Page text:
The book chapters are divided into three volumes with the following sub-themes:
From WithOnePlanet Climate Change Education.
This learning trip was hosted by the partners of the Agroecology Platform - AgriProFocus, Canadian Food Grains Bank and AKLDP with the support of GIZ AMTP, and collaboration from Adama Science and Technology University, Farmers and local government authorities of Menjar, and Melkasa Agricultural Research Center. Please find full report attached.
2nd International Symposium on Agroecology
Dear partners and colleagues,
As you may know, FAO is organizing the 2nd International Symposium on Agroecology (more information here: https://goo.gl/ic7PTf).
Agroecology depends on the co-creation of local capacities and knowledge –often building on traditional knowledge- that works with complex systems under changing environmental, social and economic conditions. That requires shifting the emphasis from traditional technology transfer approaches to identifying, supporting and strengthening the institutions and processes needed to enable innovative ways of knowledge creation and sharing.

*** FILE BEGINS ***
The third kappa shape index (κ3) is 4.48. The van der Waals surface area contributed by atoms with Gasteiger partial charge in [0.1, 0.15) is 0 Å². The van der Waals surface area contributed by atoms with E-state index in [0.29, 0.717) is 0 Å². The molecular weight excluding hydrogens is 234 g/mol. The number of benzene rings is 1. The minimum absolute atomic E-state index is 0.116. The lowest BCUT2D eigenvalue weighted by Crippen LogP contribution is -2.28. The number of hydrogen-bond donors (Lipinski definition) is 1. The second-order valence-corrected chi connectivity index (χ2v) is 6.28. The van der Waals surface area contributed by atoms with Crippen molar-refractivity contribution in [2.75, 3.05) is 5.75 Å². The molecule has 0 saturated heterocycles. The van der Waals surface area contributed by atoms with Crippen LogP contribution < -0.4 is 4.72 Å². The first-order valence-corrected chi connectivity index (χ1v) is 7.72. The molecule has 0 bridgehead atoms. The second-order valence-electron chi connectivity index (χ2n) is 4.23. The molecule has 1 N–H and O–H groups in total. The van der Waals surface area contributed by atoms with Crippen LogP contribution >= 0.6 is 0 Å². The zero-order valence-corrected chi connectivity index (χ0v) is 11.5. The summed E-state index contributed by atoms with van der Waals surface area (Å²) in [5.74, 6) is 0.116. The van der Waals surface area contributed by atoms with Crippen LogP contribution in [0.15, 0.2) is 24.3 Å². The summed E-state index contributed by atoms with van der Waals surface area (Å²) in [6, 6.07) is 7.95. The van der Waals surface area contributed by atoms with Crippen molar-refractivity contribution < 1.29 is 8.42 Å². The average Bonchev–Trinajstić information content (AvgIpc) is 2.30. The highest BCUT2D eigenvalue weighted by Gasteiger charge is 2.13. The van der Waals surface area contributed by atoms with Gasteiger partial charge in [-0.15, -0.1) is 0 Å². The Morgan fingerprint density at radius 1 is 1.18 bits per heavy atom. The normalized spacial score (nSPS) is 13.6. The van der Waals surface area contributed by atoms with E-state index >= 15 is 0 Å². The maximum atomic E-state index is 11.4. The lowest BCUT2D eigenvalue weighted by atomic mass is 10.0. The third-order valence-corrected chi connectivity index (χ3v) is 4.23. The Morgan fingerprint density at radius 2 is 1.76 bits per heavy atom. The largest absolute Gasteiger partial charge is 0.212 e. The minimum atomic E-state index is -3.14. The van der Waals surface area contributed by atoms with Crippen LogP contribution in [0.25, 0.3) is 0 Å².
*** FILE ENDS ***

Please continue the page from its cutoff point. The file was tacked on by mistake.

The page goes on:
As part of the Symposium, FAO will co-organize and host a ‘Market place on innovation for agroecology’. With the present call, we would like to highlight innovative example actions or processes from a wide range of actors involved in agriculture and food systems in their diversity
A new book is available online:
It explains how knowledge built up through firsthand experience can help solve the crisis in the food system. It brings together 57 activists, farmers, practitioners, researchers and community organisers from around the world to take a critical look at attempts to improve the dialogue between people whose knowledge has been marginalised in the past and others who are recognised as professional experts.
Using a combination of stories, poems, photos and
videos, the contributors demonstrate how people’s knowledge can transform the
food system towards greater social and environmental justice. Many of the
chapters also explore the challenges of using action and participatory
approaches to research. Chapter eight discusses a participatory approach to promoting agroecology.
You can download the entire book (14 MB) or single chapters (listed in attached flyer) on the website: http://www.coven... Read more